Two years after the death of the American novelist Philip Roth, the English-speaking literary world has reignited debates over Roth’s morality and the morality of his work. A new official biography by Blake Bailey, kindled this controversy, which has focused on Roth’s treatment of women—in life and in fiction. First, some reviewers faulted the biography for not pushing back against misogyny. Next, outlets began reporting that Bailey himself stood accused of sexual misconduct. The emerging conversation mixed Bailey’s alleged real-life behavior not only with Roth’s comportment toward women, but also with the content of Roth’s novels. Increasingly, meanwhile, critics and readers of English-language literature have come to define “good” books not in terms of artistic value or literary innovation but, rather, according to whether the book—its content, its author’s politics and identity, and perhaps even the author’s biographer—furthers a progressive political message. In this environment, can fiction still resist the politicization of everything?

The essayist and literary critic Becca Rothfeld fears that it may be too late. Rothfeld describes a phenomenon she calls “sanctimony literature,” or fiction with unsubtle leftist politics, that demands “simplistic” political interpretations. She argues that publishers, and even authors themselves, encourage readers to view all writers, and all writing, as politically good or bad. While overtly political novels are not a new phenomenon, readers have come to expect them, rejecting more complex or compelling literature. Rothfeld doesn’t attribute the rise of “sanctimony literature” simply to a political culture where smugness is everywhere. Rather, she cites the popularity of autobiographical fiction, paired with a marketing expectation that authors personally represent the product they’re selling. “Aesthetic value is destroyed,” she says, “not when people read for any sort of political message, but when they read in this particular didactic way.”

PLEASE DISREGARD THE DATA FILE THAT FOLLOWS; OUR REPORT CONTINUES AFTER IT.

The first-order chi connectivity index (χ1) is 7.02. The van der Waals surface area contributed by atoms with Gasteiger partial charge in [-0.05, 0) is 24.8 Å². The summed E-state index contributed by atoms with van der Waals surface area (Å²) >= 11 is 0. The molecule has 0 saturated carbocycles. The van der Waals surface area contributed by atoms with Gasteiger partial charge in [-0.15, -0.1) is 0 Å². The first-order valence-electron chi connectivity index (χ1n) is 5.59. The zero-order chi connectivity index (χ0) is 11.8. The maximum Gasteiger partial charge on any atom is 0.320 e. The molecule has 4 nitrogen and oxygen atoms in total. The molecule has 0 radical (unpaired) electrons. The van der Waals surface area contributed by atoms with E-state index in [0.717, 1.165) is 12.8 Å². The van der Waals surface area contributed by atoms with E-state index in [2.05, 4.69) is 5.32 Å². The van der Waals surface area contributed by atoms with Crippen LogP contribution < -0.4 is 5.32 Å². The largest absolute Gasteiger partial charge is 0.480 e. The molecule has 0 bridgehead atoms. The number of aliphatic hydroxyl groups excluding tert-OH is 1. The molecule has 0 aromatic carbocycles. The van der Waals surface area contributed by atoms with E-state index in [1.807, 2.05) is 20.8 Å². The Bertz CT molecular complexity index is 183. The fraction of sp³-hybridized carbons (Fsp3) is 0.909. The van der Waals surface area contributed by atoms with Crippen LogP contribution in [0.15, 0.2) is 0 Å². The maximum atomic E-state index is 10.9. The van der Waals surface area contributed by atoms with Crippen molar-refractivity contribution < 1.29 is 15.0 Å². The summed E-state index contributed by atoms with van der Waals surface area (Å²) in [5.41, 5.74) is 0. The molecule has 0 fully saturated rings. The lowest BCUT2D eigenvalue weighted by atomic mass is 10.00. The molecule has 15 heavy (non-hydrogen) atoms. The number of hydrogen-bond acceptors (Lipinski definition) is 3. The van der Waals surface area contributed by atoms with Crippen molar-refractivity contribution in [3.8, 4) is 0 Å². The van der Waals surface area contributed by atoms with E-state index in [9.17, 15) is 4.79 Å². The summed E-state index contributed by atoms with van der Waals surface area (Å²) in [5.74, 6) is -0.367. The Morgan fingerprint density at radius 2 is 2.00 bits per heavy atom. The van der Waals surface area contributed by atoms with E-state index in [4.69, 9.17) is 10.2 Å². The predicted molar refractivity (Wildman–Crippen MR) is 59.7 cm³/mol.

Phoebe Maltz Bovy: Is fiction special among kinds of writing in the way it’s able to play with ambiguity?

Becca Rothfeld: Fiction lends itself to ambiguity more than some other forms of writing. But I wouldn’t say all. There are certain kinds of creative nonfiction, and then there’s poetry and those lend themselves to ambiguity in the same sorts of ways. Certainly one wouldn’t expect that all of the contents of a work of fiction be endorsed by their author, in the way as one would with a work of philosophy or theory.

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